This January, a historic number of Asian American women were elected to the U.S. Senate. Tammy Duckworth and Kamala Harris joined Senator Mazie Hirono, the only Asian American woman to have held a Senate position prior to 2017. Here, we’ve compiled everything you need to know about our three Asian American female senators, from political platforms to Twitter personalities.
Prior to becoming a Democratic senator, Tammy Duckworth—who lost both of her legs while serving in the 2004 Iraq War—was the the first disabled female veteran in the House of Representatives, representing Illinois’s 8th congressional district. Now, she’s also one of the States’ few Asian American female senators; her mother is of Thai and Chinese descent.
Duckworth’s political platform is dedicated to policies and issues that affect U.S. veterans, advocating for increased accessibility to trauma care programs across the country. Duckworth also prioritizes women’s issues, specifically healthcare and education reform. She encourages women to run for office and promises to fight for equal pay, speaking out on behalf of minority women in the workforce.
On social media, Duckworth distinguishes herself with a penchant for candidness. She courageously shares her personal experiences as a U.S. veteran and has used Twitter to demonstrate her gratitude towards the trauma care professionals who helped her adjust to life after the military. She inspires her followers to share their own stories of overcoming adversity and to give back to a community that offered them support and solace. Duckworth’s fun and adventurous spirit also is evident on Twitter; she tweets about the Cubs’ 2016 World Series win and her fourth time completing the Chicago Marathon.
Senator Kamala Harris was most recently the Attorney General of California. She represents a first for this position on multiple fronts: first female, first African American, and first Indian American. (Her mother is of Indian descent and her father is of Jamaican descent.)
Harris, a Democrat, is quite vocal with regards to student issues, as she seeks to increase the accessibility of financial aid and to reduce the pressure of student loans. She also works to reform the process of reporting sexual assault incidents on college campuses. Harris values curiosity and encourages young innovators to pursue educational opportunities in government and in technology. She even takes the time to publicly praise students who make significant contributions to their field of interest. Other goals Harris champions: increased gun control, comprehensive immigration reform, and a fair criminal justice system.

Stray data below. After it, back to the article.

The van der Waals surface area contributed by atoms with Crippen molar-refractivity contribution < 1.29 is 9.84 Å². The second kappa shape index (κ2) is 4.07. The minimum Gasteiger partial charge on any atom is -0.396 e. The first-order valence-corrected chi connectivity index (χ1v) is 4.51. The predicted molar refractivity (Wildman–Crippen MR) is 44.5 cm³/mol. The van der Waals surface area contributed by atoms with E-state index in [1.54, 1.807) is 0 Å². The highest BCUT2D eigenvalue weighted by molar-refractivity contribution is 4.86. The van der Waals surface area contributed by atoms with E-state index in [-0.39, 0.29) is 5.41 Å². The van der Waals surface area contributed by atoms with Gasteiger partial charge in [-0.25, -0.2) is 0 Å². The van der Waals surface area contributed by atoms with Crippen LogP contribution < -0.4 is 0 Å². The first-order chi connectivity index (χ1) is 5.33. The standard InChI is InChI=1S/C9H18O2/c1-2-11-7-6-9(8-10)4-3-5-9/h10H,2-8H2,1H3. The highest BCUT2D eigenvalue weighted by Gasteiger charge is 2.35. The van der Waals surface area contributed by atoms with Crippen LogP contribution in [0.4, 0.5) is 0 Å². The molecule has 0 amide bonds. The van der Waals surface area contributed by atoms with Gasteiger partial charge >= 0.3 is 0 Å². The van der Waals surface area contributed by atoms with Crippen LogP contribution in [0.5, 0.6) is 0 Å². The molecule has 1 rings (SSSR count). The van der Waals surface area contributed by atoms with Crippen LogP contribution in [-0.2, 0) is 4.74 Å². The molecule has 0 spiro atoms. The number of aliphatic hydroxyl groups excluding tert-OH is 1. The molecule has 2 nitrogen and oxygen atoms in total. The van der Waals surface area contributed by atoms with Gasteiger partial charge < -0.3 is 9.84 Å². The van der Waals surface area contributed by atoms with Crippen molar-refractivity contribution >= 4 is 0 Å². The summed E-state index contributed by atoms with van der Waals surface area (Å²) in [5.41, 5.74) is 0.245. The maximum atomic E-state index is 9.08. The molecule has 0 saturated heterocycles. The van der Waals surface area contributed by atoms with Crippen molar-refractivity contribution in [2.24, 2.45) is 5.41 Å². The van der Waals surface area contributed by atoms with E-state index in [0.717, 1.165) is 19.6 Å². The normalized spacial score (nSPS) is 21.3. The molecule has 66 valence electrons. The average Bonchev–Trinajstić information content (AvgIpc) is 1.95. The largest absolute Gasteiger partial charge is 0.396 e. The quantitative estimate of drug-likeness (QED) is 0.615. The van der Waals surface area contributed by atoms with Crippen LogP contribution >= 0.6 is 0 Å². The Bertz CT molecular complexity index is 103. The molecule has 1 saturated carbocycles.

On Twitter, Harris has a special knack for connecting with followers on a deeply personal level, often sharing inspiring words and counsel rooted in her own life and family tradition. We especially love seeing the lessons that Harris has learned from her mother. The senator has tweeted: “My mother very much defined success as not only what you accomplish, but what you accomplish for others”—reminding us of where we come from and of our roots.
Democratic senator Mazie Hirono is of Japanese descent and has been a Hawaii senator since 2013. Hirono is the first elected female senator from Hawaii, the first Asian American woman to serve on the Senate, the first senator born in Japan, and the first Buddhist senator.
Hirono works to combat climate change and advocates for renewable energy sources. Her focus on environmental issues is a deeply personal one, as she hopes to preserve Hawaii’s natural landscape and scenic national parks. She actively discusses Asian American issues, referencing Asian American history and news. Hirono calls for increased representation of Asian Americans in government and inspires us to play an active role in deciding the policies that affect us. Hirono’s initiatives also include protecting minority rights, increasing abortion access, and honoring the rights of veterans.
If you’re a visual learner or simply love photography, Hirono’s Instagram account is a treat. Her vibrant photos showcase slices of life, with a single caption or simple sentence to show her stance. Hirono is also big on touting Hawaiian culture, often sharing local initiatives that feature Hawaiian leaders and local businesses, and suggesting ways to engage with local Hawaiian tradition.
Profile photos via Wikimedia Commons